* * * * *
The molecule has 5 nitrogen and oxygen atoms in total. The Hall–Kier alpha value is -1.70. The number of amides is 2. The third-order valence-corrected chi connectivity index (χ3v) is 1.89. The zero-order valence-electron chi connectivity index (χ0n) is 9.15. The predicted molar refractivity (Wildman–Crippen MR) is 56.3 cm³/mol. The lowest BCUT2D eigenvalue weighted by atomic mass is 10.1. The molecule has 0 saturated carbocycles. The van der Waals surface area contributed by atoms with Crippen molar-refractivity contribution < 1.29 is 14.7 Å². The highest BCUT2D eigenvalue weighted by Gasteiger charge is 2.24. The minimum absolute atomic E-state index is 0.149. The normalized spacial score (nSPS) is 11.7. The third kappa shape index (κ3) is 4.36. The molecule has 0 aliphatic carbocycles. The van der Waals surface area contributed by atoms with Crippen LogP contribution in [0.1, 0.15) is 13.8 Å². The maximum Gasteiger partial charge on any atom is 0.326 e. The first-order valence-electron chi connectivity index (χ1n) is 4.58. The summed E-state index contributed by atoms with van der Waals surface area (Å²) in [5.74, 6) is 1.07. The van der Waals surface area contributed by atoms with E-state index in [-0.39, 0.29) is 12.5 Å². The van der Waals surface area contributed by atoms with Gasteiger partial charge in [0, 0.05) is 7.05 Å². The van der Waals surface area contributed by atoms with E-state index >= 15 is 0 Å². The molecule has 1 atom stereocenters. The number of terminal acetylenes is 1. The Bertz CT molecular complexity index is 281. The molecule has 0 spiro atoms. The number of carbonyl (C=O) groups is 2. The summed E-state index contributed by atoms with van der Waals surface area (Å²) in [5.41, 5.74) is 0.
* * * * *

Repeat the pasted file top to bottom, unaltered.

The molecule has 5 nitrogen and oxygen atoms in total. The Hall–Kier alpha value is -1.70. The number of amides is 2. The third-order valence-corrected chi connectivity index (χ3v) is 1.89. The zero-order valence-electron chi connectivity index (χ0n) is 9.15. The predicted molar refractivity (Wildman–Crippen MR) is 56.3 cm³/mol. The lowest BCUT2D eigenvalue weighted by atomic mass is 10.1. The molecule has 0 saturated carbocycles. The van der Waals surface area contributed by atoms with Crippen molar-refractivity contribution < 1.29 is 14.7 Å². The highest BCUT2D eigenvalue weighted by Gasteiger charge is 2.24. The minimum absolute atomic E-state index is 0.149. The normalized spacial score (nSPS) is 11.7. The third kappa shape index (κ3) is 4.36. The molecule has 0 aliphatic carbocycles. The van der Waals surface area contributed by atoms with Crippen LogP contribution in [0.1, 0.15) is 13.8 Å². The maximum Gasteiger partial charge on any atom is 0.326 e. The first-order valence-electron chi connectivity index (χ1n) is 4.58. The summed E-state index contributed by atoms with van der Waals surface area (Å²) in [5.74, 6) is 1.07. The van der Waals surface area contributed by atoms with E-state index in [-0.39, 0.29) is 12.5 Å². The van der Waals surface area contributed by atoms with Gasteiger partial charge in [0, 0.05) is 7.05 Å². The van der Waals surface area contributed by atoms with E-state index >= 15 is 0 Å². The molecule has 1 atom stereocenters. The number of terminal acetylenes is 1. The Bertz CT molecular complexity index is 281. The molecule has 0 spiro atoms. The number of carbonyl (C=O) groups is 2. The summed E-state index contributed by atoms with van der Waals surface area (Å²) in [5.41, 5.74) is 0.